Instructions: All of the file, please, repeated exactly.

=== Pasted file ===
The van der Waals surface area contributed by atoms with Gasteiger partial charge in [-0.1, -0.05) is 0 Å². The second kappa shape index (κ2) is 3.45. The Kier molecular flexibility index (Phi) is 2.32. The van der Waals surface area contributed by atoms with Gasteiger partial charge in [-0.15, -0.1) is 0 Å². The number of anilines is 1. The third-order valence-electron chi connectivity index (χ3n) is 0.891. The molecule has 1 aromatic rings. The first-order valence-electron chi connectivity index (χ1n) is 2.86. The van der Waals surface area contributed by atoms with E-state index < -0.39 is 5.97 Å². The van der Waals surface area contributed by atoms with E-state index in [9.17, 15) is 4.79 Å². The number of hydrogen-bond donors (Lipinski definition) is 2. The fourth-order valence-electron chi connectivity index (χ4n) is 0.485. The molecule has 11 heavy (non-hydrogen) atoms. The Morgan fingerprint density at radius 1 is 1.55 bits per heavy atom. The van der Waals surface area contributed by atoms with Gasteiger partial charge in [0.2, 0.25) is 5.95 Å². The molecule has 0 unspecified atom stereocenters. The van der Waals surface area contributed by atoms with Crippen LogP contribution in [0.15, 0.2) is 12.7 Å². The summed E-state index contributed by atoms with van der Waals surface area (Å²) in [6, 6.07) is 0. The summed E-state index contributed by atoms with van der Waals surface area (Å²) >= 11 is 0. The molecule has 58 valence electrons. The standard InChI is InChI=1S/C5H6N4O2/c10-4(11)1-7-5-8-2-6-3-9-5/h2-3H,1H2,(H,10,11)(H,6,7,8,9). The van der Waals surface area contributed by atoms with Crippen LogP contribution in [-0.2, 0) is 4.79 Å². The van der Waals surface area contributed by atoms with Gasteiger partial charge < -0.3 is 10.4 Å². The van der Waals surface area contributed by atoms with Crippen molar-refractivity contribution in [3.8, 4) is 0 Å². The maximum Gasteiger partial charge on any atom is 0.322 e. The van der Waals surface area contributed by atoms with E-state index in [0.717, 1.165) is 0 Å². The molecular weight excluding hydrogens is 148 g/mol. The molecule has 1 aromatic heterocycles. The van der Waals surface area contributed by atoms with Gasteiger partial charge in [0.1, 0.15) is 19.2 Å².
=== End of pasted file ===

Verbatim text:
The van der Waals surface area contributed by atoms with Gasteiger partial charge in [-0.1, -0.05) is 0 Å². The second kappa shape index (κ2) is 3.45. The Kier molecular flexibility index (Phi) is 2.32. The van der Waals surface area contributed by atoms with Gasteiger partial charge in [-0.15, -0.1) is 0 Å². The number of anilines is 1. The third-order valence-electron chi connectivity index (χ3n) is 0.891. The molecule has 1 aromatic rings. The first-order valence-electron chi connectivity index (χ1n) is 2.86. The van der Waals surface area contributed by atoms with E-state index < -0.39 is 5.97 Å². The van der Waals surface area contributed by atoms with E-state index in [9.17, 15) is 4.79 Å². The number of hydrogen-bond donors (Lipinski definition) is 2. The fourth-order valence-electron chi connectivity index (χ4n) is 0.485. The molecule has 11 heavy (non-hydrogen) atoms. The Morgan fingerprint density at radius 1 is 1.55 bits per heavy atom. The van der Waals surface area contributed by atoms with Gasteiger partial charge in [0.2, 0.25) is 5.95 Å². The molecule has 0 unspecified atom stereocenters. The van der Waals surface area contributed by atoms with Crippen LogP contribution in [0.15, 0.2) is 12.7 Å². The summed E-state index contributed by atoms with van der Waals surface area (Å²) in [6, 6.07) is 0. The summed E-state index contributed by atoms with van der Waals surface area (Å²) >= 11 is 0. The molecule has 58 valence electrons. The standard InChI is InChI=1S/C5H6N4O2/c10-4(11)1-7-5-8-2-6-3-9-5/h2-3H,1H2,(H,10,11)(H,6,7,8,9). The van der Waals surface area contributed by atoms with Crippen LogP contribution in [-0.2, 0) is 4.79 Å². The van der Waals surface area contributed by atoms with Gasteiger partial charge < -0.3 is 10.4 Å². The van der Waals surface area contributed by atoms with Crippen molar-refractivity contribution in [3.8, 4) is 0 Å². The maximum Gasteiger partial charge on any atom is 0.322 e. The van der Waals surface area contributed by atoms with E-state index in [0.717, 1.165) is 0 Å². The molecular weight excluding hydrogens is 148 g/mol. The molecule has 1 aromatic heterocycles. The van der Waals surface area contributed by atoms with Gasteiger partial charge in [0.1, 0.15) is 19.2 Å².